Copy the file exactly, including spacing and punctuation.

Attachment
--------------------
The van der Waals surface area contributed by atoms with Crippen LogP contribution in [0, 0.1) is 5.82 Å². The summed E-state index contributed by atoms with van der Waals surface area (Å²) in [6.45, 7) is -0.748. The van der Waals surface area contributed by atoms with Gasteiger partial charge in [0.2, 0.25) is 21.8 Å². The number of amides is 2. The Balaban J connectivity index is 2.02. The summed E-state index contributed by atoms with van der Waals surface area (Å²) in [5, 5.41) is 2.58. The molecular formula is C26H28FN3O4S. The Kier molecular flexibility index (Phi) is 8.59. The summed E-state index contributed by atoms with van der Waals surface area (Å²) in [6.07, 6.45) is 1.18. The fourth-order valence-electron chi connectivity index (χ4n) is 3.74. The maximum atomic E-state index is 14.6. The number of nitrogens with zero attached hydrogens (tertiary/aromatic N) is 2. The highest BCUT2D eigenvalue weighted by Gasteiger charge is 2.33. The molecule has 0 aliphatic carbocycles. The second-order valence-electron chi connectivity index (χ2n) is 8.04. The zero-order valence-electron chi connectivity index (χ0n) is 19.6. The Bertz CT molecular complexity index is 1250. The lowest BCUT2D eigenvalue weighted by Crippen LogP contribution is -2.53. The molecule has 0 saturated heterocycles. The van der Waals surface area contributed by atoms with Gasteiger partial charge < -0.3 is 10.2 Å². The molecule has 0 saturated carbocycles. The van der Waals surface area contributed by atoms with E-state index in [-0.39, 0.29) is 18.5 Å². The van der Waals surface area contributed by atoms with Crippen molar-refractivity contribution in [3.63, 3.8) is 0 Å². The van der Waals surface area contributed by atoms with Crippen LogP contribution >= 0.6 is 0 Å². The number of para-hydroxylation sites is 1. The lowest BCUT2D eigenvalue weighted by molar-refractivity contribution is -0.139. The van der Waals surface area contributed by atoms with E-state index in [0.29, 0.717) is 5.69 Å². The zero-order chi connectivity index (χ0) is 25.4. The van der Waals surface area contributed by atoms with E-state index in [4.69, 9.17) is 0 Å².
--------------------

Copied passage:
The van der Waals surface area contributed by atoms with Crippen LogP contribution in [0, 0.1) is 5.82 Å². The summed E-state index contributed by atoms with van der Waals surface area (Å²) in [6.45, 7) is -0.748. The van der Waals surface area contributed by atoms with Gasteiger partial charge in [0.2, 0.25) is 21.8 Å². The number of amides is 2. The Balaban J connectivity index is 2.02. The summed E-state index contributed by atoms with van der Waals surface area (Å²) in [5, 5.41) is 2.58. The molecular formula is C26H28FN3O4S. The Kier molecular flexibility index (Phi) is 8.59. The summed E-state index contributed by atoms with van der Waals surface area (Å²) in [6.07, 6.45) is 1.18. The fourth-order valence-electron chi connectivity index (χ4n) is 3.74. The maximum atomic E-state index is 14.6. The number of nitrogens with zero attached hydrogens (tertiary/aromatic N) is 2. The highest BCUT2D eigenvalue weighted by Gasteiger charge is 2.33. The molecule has 0 aliphatic carbocycles. The second-order valence-electron chi connectivity index (χ2n) is 8.04. The zero-order valence-electron chi connectivity index (χ0n) is 19.6. The Bertz CT molecular complexity index is 1250. The lowest BCUT2D eigenvalue weighted by Crippen LogP contribution is -2.53. The molecule has 0 saturated heterocycles. The van der Waals surface area contributed by atoms with Gasteiger partial charge < -0.3 is 10.2 Å². The molecule has 0 saturated carbocycles. The van der Waals surface area contributed by atoms with E-state index in [-0.39, 0.29) is 18.5 Å². The van der Waals surface area contributed by atoms with Crippen molar-refractivity contribution in [3.63, 3.8) is 0 Å². The van der Waals surface area contributed by atoms with Crippen LogP contribution >= 0.6 is 0 Å². The number of para-hydroxylation sites is 1. The lowest BCUT2D eigenvalue weighted by molar-refractivity contribution is -0.139. The van der Waals surface area contributed by atoms with E-state index in [0.29, 0.717) is 5.69 Å². The zero-order chi connectivity index (χ0) is 25.4. The van der Waals surface area contributed by atoms with E-state index in [4.69, 9.17) is 0 Å².